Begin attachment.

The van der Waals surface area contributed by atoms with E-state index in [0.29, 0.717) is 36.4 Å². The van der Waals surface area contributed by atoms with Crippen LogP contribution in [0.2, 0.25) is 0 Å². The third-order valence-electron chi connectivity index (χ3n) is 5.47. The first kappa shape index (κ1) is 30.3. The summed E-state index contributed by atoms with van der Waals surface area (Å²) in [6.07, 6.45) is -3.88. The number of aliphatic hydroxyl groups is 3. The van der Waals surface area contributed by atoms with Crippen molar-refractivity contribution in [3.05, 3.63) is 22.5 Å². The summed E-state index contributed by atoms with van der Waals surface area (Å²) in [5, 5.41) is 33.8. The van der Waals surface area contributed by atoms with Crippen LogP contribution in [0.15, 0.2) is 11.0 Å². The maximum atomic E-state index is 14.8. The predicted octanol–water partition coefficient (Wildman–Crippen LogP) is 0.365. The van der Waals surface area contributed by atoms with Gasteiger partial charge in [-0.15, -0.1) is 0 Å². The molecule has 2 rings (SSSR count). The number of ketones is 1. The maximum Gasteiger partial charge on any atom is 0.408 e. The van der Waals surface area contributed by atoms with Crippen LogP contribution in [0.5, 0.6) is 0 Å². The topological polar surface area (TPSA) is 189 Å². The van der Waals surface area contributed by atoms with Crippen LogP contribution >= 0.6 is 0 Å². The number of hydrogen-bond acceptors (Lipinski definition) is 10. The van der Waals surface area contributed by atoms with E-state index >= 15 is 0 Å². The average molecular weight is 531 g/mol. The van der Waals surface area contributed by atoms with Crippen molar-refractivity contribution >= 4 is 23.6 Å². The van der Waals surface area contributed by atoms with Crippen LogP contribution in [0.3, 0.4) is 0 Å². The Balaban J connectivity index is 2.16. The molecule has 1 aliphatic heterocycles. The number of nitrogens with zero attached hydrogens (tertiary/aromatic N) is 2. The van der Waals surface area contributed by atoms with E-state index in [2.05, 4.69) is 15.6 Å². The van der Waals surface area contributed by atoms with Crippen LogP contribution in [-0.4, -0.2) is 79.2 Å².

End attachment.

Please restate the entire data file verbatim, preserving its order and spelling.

The van der Waals surface area contributed by atoms with E-state index in [0.29, 0.717) is 36.4 Å². The van der Waals surface area contributed by atoms with Crippen LogP contribution in [0.2, 0.25) is 0 Å². The third-order valence-electron chi connectivity index (χ3n) is 5.47. The first kappa shape index (κ1) is 30.3. The summed E-state index contributed by atoms with van der Waals surface area (Å²) in [6.07, 6.45) is -3.88. The number of aliphatic hydroxyl groups is 3. The van der Waals surface area contributed by atoms with Crippen molar-refractivity contribution in [3.05, 3.63) is 22.5 Å². The summed E-state index contributed by atoms with van der Waals surface area (Å²) in [5, 5.41) is 33.8. The van der Waals surface area contributed by atoms with Crippen LogP contribution in [0.15, 0.2) is 11.0 Å². The maximum atomic E-state index is 14.8. The predicted octanol–water partition coefficient (Wildman–Crippen LogP) is 0.365. The van der Waals surface area contributed by atoms with Gasteiger partial charge in [-0.15, -0.1) is 0 Å². The molecule has 2 rings (SSSR count). The number of ketones is 1. The maximum Gasteiger partial charge on any atom is 0.408 e. The van der Waals surface area contributed by atoms with Crippen LogP contribution in [0.5, 0.6) is 0 Å². The topological polar surface area (TPSA) is 189 Å². The van der Waals surface area contributed by atoms with Crippen LogP contribution >= 0.6 is 0 Å². The number of hydrogen-bond acceptors (Lipinski definition) is 10. The van der Waals surface area contributed by atoms with E-state index >= 15 is 0 Å². The average molecular weight is 531 g/mol. The van der Waals surface area contributed by atoms with Crippen molar-refractivity contribution >= 4 is 23.6 Å². The van der Waals surface area contributed by atoms with Crippen LogP contribution in [0.3, 0.4) is 0 Å². The Balaban J connectivity index is 2.16. The molecule has 1 aliphatic heterocycles. The number of nitrogens with zero attached hydrogens (tertiary/aromatic N) is 2. The van der Waals surface area contributed by atoms with E-state index in [2.05, 4.69) is 15.6 Å². The van der Waals surface area contributed by atoms with Crippen LogP contribution in [-0.4, -0.2) is 79.2 Å².